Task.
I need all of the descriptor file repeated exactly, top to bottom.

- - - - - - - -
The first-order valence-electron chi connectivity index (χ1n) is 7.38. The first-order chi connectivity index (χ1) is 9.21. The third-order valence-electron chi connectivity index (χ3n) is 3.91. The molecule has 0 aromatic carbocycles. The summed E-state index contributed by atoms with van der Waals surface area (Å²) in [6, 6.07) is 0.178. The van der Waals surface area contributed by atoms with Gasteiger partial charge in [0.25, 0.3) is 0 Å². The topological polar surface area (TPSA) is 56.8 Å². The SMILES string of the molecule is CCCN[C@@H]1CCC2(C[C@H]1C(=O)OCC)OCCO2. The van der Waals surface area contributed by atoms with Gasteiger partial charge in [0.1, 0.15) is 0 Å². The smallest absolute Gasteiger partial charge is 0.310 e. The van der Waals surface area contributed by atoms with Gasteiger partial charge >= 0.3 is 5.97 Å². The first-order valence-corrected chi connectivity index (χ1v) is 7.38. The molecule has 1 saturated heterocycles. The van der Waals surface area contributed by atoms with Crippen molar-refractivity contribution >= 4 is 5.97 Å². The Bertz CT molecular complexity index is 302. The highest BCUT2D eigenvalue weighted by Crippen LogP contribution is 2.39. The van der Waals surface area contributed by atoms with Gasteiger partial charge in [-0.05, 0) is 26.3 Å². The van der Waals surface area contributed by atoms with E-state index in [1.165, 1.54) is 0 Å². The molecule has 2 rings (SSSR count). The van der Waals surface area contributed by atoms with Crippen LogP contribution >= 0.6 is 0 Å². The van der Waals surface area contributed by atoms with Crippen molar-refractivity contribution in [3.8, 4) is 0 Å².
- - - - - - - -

The first-order valence-electron chi connectivity index (χ1n) is 7.38. The first-order chi connectivity index (χ1) is 9.21. The third-order valence-electron chi connectivity index (χ3n) is 3.91. The molecule has 0 aromatic carbocycles. The summed E-state index contributed by atoms with van der Waals surface area (Å²) in [6, 6.07) is 0.178. The van der Waals surface area contributed by atoms with Gasteiger partial charge in [0.25, 0.3) is 0 Å². The topological polar surface area (TPSA) is 56.8 Å². The SMILES string of the molecule is CCCN[C@@H]1CCC2(C[C@H]1C(=O)OCC)OCCO2. The van der Waals surface area contributed by atoms with Gasteiger partial charge in [0.1, 0.15) is 0 Å². The smallest absolute Gasteiger partial charge is 0.310 e. The van der Waals surface area contributed by atoms with Gasteiger partial charge >= 0.3 is 5.97 Å². The first-order valence-corrected chi connectivity index (χ1v) is 7.38. The molecule has 1 saturated heterocycles. The van der Waals surface area contributed by atoms with Crippen molar-refractivity contribution >= 4 is 5.97 Å². The Bertz CT molecular complexity index is 302. The highest BCUT2D eigenvalue weighted by Crippen LogP contribution is 2.39. The van der Waals surface area contributed by atoms with Gasteiger partial charge in [-0.05, 0) is 26.3 Å². The van der Waals surface area contributed by atoms with E-state index in [1.165, 1.54) is 0 Å². The molecule has 2 rings (SSSR count). The van der Waals surface area contributed by atoms with Crippen LogP contribution >= 0.6 is 0 Å². The van der Waals surface area contributed by atoms with Crippen molar-refractivity contribution in [3.8, 4) is 0 Å².